July 13, 1985: Live Aid Concerts In London and Philadelphia. I covered London and Lenny Stoute covered Philadelphia. What an amazing experience! Boomtown Rats’ Bob Geldof frontman got together with Ultravox frontman Midge Ure to assemble an all-star cast super group Bandaid that previous December to record a charity single “Do They Know It’s Christmas” as a fundraiser for famine relief for the people in Ethiopia. The U.S. and Canada followed suit with their own recordings. The result was the biggest concert ever staged! London was amazing, 100,00 people cheering the likes of David Bowie, The Who, Elton John, U-2 and of course that memorable set by Queen. Whilst watching Paul McCartney close the show I had this feeling that if John Lennon had been alive that day, surely Live Aid would have staged a Beatles’ reunion.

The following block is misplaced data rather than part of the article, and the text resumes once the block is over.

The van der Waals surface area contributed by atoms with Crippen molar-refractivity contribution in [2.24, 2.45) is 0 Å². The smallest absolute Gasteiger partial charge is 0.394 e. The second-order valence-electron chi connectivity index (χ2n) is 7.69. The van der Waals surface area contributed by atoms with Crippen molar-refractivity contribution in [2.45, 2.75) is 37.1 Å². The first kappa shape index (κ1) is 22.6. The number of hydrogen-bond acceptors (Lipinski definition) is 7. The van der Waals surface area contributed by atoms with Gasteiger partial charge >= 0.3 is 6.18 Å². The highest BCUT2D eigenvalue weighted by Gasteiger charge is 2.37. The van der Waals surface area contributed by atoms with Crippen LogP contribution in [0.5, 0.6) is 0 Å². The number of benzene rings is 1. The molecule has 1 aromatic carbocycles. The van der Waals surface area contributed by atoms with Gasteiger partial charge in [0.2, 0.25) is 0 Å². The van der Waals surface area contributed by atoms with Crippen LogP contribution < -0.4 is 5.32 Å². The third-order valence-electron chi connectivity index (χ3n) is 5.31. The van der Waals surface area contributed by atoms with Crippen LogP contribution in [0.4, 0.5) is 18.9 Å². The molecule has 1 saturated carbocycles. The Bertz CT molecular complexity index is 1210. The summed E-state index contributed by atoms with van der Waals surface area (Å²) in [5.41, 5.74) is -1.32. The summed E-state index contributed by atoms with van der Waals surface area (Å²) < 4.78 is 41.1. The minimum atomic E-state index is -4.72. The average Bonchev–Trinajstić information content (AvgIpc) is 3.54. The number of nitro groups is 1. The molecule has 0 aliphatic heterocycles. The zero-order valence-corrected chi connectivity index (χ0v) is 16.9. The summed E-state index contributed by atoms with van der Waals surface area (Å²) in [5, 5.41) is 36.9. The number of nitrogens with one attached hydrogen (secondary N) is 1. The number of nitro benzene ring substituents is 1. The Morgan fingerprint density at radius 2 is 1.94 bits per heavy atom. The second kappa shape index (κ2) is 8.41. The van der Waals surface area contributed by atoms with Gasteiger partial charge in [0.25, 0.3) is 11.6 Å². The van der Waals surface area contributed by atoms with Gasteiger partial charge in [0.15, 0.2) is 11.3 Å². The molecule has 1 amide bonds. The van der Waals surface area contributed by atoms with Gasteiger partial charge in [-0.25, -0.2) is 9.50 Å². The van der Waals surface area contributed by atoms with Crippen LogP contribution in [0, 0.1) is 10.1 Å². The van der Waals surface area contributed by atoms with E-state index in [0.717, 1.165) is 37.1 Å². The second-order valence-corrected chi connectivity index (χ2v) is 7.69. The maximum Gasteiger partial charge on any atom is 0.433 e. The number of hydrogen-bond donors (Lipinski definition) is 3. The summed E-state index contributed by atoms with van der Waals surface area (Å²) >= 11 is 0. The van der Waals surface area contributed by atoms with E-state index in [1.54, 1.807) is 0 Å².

February 26, 1986: I received a phone call from Mark Greenberg, Vice President Warner Distributing out of New York. He had obtained a copy of Rock Express (renamed because of a conflict in England with the established New Musical Express) and wanted to know if we wanted to be distributed in the U.S as a rival to Spin which was being circulated by rival company Curtis Distributing. Our staff was so small we could not imagine expanding into the states, but with our never-say-never attitude, we agreed to test a 10 city circulation so we launched an April issue with the Sammy Hagar-led Van Halen on the cover and hired a team of regional writers to promote Rock Express in each area.